Lee was recognized worldwide for many of her positive accomplishments and is well known for her respected reputation for getting things done. In her stacks of letters and awards is one that particularly caught my eye. This was a letter of Commendation from Admiral John R. Ryan, Commander, Fleet Air Mediterranean and Maritime Surveillance and Reconnaissance Forces, U.S. Sixth Fleet. The letter recognized Lee for "superior performance" and strong professional leadership, managerial expertise, and training to prepare over 10,000 members of the armed forces for deployment to Bosnia. Lee’s efforts for the North Atlantic Treaty Organization to Bosnia were paramount.

Glancing through the correspondence from some of the military’s most prestigious leadership, I saw words describing Lee as "very positive", "she’s still doing great things", "extraordinary", and "hard charging", and "exceptional professional ability". And finally, at the end of her nine years with the military a letter that said, "loved and remembered by many, missed by all."

Shawn and Lee met over 17 years ago and their 15-year marriage has produced two children. Shawn has three other children by a previous marriage and the Kelleys have a granddaughter, age 11. Why did the Kelley’s come to Bogalusa? After enduring both short and long term separations due to their respective careers, the Kelleys made a commitment to their children and being there with them to watch them grow up. The Kelleys had entertained Visions of "small town USA", wonderful climate, and convenience for a long time prior to relocating. They vacillated over the relocation for a long time, as their children spoke no English.

At the time the decision was rendered, the Kelleys had deep roots in Sicily. They owned two stores (a bath and body shop and a business center), and a newspaper. They hired competent management, took the plunge and never looked back. The Kelleys still maintain a small "home away from home" in Sicily in a historic little town called Motta Sant’Anastasia.

Recognizing the need for people to be heard in Washington Parish, the Kelleys started the Washington Parish Hard Copy. The weekly newspaper publishes, in detail, comments made at various parish political meetings plus letters to the editor, critical, informative or praiseworthy, signed or not, from the reading public. The paper's intent is to inform the public enough so that our elected officials will have overwhelming public feedback and finally receive the message that only good government is expected from them and that all records, itemized budgets and internal decisions formerly kept from public view are made available to parish residents.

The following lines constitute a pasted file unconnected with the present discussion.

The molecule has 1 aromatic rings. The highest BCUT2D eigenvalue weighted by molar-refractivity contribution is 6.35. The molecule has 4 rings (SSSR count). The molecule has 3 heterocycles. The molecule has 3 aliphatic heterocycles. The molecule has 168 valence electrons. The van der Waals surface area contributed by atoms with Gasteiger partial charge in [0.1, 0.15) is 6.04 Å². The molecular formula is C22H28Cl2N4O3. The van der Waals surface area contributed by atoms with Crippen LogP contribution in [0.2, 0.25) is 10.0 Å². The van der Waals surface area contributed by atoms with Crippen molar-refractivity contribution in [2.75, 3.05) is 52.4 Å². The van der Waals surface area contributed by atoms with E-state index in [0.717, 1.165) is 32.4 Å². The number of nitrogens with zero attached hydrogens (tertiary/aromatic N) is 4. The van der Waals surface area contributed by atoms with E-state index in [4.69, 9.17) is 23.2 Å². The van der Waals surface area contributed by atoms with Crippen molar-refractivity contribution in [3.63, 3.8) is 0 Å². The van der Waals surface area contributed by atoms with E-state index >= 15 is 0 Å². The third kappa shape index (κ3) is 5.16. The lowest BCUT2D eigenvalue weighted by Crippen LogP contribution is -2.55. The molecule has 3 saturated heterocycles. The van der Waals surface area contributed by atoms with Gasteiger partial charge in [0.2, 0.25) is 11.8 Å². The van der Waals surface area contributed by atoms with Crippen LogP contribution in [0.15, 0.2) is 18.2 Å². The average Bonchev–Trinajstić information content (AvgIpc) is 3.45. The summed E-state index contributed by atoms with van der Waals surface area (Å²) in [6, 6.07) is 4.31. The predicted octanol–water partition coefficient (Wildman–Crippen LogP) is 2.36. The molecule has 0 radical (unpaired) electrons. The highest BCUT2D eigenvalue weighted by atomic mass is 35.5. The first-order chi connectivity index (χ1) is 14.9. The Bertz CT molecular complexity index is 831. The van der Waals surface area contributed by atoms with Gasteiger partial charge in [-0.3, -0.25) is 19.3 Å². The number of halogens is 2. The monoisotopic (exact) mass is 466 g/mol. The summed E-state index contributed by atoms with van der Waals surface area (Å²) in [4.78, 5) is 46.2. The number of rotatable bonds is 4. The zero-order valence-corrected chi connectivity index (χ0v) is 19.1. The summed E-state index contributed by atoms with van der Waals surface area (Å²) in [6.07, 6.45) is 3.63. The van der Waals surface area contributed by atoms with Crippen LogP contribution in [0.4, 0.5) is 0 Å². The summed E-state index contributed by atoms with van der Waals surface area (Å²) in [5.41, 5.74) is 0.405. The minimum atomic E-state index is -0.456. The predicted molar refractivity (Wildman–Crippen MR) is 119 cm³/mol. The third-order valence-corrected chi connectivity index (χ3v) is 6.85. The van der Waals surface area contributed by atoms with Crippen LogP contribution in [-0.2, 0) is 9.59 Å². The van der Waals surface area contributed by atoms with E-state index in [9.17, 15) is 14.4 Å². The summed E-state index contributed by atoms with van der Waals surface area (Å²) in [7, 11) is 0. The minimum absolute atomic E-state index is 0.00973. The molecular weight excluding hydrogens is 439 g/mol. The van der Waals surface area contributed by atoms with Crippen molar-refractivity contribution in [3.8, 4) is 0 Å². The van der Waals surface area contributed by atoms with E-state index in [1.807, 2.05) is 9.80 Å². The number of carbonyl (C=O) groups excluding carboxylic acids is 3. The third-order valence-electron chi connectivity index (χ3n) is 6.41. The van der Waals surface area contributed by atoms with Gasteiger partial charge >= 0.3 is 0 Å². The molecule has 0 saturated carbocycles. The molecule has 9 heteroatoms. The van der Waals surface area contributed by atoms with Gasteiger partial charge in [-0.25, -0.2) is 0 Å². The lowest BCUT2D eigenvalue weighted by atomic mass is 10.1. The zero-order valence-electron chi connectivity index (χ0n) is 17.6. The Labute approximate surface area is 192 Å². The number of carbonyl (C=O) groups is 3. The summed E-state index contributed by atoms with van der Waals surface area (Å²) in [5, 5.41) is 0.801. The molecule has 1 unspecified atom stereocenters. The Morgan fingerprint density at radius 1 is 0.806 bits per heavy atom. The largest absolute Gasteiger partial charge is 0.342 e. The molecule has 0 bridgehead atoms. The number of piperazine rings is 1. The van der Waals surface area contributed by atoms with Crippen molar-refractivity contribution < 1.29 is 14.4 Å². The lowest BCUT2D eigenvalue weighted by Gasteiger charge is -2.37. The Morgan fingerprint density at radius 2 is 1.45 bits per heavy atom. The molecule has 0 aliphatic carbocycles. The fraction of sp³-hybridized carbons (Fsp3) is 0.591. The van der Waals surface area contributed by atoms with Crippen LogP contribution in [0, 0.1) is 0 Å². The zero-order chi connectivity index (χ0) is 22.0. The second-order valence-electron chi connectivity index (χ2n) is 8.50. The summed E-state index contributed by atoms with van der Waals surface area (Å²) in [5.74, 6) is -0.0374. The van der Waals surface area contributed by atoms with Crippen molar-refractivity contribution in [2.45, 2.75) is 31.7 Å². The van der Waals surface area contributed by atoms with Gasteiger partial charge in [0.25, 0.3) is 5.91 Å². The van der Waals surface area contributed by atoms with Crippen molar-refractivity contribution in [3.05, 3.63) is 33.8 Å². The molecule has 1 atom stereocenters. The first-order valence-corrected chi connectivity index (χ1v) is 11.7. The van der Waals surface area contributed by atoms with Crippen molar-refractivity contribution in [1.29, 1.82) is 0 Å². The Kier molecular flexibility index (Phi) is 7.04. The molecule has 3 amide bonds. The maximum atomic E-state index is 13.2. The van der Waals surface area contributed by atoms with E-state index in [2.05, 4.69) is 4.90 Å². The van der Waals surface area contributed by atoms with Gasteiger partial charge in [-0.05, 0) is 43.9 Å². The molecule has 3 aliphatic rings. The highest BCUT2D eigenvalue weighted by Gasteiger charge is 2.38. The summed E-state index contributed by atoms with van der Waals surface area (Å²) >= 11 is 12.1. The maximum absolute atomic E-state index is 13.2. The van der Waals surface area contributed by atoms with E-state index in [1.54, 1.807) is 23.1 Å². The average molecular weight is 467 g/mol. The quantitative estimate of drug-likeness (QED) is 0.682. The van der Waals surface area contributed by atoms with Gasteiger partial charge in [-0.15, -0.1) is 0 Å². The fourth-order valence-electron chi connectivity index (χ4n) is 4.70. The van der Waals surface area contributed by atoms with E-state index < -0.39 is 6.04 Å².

In addition to Hard Copy: Since 1994 Kelleys publish The Signature, for the Naval Air Station in Sigonella, Sicily. The Signature has received awards for being the #1 Civilian Enterprise newspaper throughout the Navy. This full-color paper tells Americans stationed abroad what’s going on in their Italian and Navy communities helping them cross language barriers and offering them opportunities to buy and sell. Annually, the Kelleys publish "Benvenuti A Sigonella," a 64-page award-winning full-color, softbound magazine giving a guide to Naval Air Station newcomers. Look them up at www.sicily.navy.mil/signature. The Kelleys originally started their publishing business in 1992 with The Broadside, like our Timberland, in that it had mainly classified and other advertising. It became so popular the Navy asked them to apply for the base publishing 5-year contract. They are now into their second 5-year contract.

With Internet technology and a publishing manager in Italy they keep daily contact on newspaper operations from their Bogalusa business location. Their business, Kelley’s Place is well equipped to produce any graphic presentation. Specialties include: large format printing (5 feet by any length), digital color copies, photo enlargement and restoration, T- shirt printing, trophies, plaques, magnetic signs, graphic design, and web-site building.

Advertisers originally shied away from Hard Copy unsure of readership potential, but that's quickly changing. This paper is here for the long term. Anyone with something to say will find plenty of readership exposure in this newspaper. Our Magic Touch of Health massage studio weekly ad has resulted in many phone contacts and several new clients. I’m very impressed with quality of readership; and public interest and I wanted to share my advertising results with you.

Charles Rimes